German admits selling rocket material to Iran
Koblenz, Germany - A 63-year-old German businessman on trial for selling Iran 16 tons of graphite to make rocket nozzles, has admitted the offence, a court spokesman said Wednesday.
At the opening of his trial on April 8, the man told a state superior court in Koblenz, Germany that he rejected all 12 counts of the indictment.
But in a statement read out by his lawyer this week, the defendant admitted the charges, the spokesman said.
The man is accused of breaking laws preventing illicit arms exports by declaring the graphite exported from 2005 to
2007 to be low grade.
This would have avoided the need to apply for a government clearance which would almost certainly have been refused.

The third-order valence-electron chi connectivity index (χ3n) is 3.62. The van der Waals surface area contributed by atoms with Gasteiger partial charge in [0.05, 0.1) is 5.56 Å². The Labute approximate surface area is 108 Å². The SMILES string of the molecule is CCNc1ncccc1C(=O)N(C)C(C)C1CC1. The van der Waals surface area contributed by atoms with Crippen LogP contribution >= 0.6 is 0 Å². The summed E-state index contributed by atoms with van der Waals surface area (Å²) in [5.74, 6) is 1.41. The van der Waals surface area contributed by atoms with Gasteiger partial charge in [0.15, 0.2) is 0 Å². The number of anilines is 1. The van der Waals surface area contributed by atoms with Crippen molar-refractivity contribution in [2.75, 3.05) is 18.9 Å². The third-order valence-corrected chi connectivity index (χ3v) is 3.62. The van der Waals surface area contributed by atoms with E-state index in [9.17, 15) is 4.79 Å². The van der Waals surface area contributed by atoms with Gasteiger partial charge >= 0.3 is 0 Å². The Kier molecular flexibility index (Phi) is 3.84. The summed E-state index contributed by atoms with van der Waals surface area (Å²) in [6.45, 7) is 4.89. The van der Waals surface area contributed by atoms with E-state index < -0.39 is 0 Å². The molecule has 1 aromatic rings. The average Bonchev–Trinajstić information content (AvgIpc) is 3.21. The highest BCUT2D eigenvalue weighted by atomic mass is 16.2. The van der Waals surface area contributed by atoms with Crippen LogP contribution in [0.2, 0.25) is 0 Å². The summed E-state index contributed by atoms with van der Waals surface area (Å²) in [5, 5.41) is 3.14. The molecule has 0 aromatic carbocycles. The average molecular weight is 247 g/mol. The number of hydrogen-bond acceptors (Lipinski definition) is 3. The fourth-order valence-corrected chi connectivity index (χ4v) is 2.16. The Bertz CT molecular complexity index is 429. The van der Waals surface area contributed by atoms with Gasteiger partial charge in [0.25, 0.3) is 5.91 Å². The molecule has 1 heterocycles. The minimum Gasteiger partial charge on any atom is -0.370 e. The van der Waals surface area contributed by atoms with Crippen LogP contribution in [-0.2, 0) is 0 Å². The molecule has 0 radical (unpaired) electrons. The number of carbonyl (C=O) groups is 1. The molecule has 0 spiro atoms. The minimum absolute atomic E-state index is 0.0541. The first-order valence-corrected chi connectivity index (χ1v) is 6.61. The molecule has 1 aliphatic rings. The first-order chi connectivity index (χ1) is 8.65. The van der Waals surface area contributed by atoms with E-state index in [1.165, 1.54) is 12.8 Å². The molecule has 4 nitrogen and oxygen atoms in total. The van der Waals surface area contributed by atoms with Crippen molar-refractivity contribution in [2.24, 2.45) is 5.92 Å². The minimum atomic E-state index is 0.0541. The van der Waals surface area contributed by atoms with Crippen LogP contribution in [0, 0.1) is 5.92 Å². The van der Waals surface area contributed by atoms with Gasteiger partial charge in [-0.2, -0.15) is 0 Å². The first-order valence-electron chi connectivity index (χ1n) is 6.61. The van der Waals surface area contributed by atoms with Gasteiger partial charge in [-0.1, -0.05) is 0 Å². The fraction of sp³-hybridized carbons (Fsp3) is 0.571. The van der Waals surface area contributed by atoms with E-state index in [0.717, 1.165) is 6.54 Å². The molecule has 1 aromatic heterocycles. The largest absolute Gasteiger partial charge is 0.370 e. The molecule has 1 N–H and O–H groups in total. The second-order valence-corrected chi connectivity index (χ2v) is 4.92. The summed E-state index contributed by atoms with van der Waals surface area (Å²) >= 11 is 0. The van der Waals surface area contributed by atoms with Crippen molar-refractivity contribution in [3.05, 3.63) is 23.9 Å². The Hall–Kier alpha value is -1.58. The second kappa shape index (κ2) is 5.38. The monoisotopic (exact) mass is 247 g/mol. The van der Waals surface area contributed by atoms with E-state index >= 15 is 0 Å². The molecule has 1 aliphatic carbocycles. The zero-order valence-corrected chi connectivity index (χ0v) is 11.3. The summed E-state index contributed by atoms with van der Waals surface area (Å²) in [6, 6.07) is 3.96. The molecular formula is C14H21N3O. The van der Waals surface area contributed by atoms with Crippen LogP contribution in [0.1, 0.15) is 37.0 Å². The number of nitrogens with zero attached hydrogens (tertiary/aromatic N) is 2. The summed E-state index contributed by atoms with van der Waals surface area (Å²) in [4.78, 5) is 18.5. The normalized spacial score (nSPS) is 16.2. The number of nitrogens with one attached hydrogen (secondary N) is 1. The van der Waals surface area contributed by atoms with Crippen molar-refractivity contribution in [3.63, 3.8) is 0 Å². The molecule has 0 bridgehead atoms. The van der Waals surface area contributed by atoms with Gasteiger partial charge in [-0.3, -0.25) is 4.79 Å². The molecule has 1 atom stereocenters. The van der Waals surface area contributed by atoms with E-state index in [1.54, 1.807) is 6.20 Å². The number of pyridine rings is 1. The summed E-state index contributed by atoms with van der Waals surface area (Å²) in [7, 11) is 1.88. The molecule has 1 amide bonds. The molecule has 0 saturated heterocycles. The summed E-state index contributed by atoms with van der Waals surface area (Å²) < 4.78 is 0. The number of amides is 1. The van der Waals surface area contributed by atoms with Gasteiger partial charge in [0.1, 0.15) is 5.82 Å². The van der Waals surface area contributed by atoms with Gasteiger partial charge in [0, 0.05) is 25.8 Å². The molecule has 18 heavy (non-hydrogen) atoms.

German intelligence suspects the graphite was bought for Iran's missile programme. Tehran is suspected of secretly developing nuclear weapons which could be delivered as the payload of the missiles.
The accused was chief executive of a firm that specialized in trading graphite.
In 2007, Germany imposed a ban on exports of any graphite, even the low-grade type, to Iran.
Technical books say rocket nozzles are often made of graphite, which is a form of carbon.
Prosecutors said in February that the material was exported through a Turkish intermediary. Alert Turkish customs officers stopped a further 10 tons of graphite being trucked into Iran.
The man has been in custody since last June.
His name has been withheld under privacy guidelines applied to the German media.
Prosecutors and defence lawyers are due to make their final pleas in court on May 7. (dpa)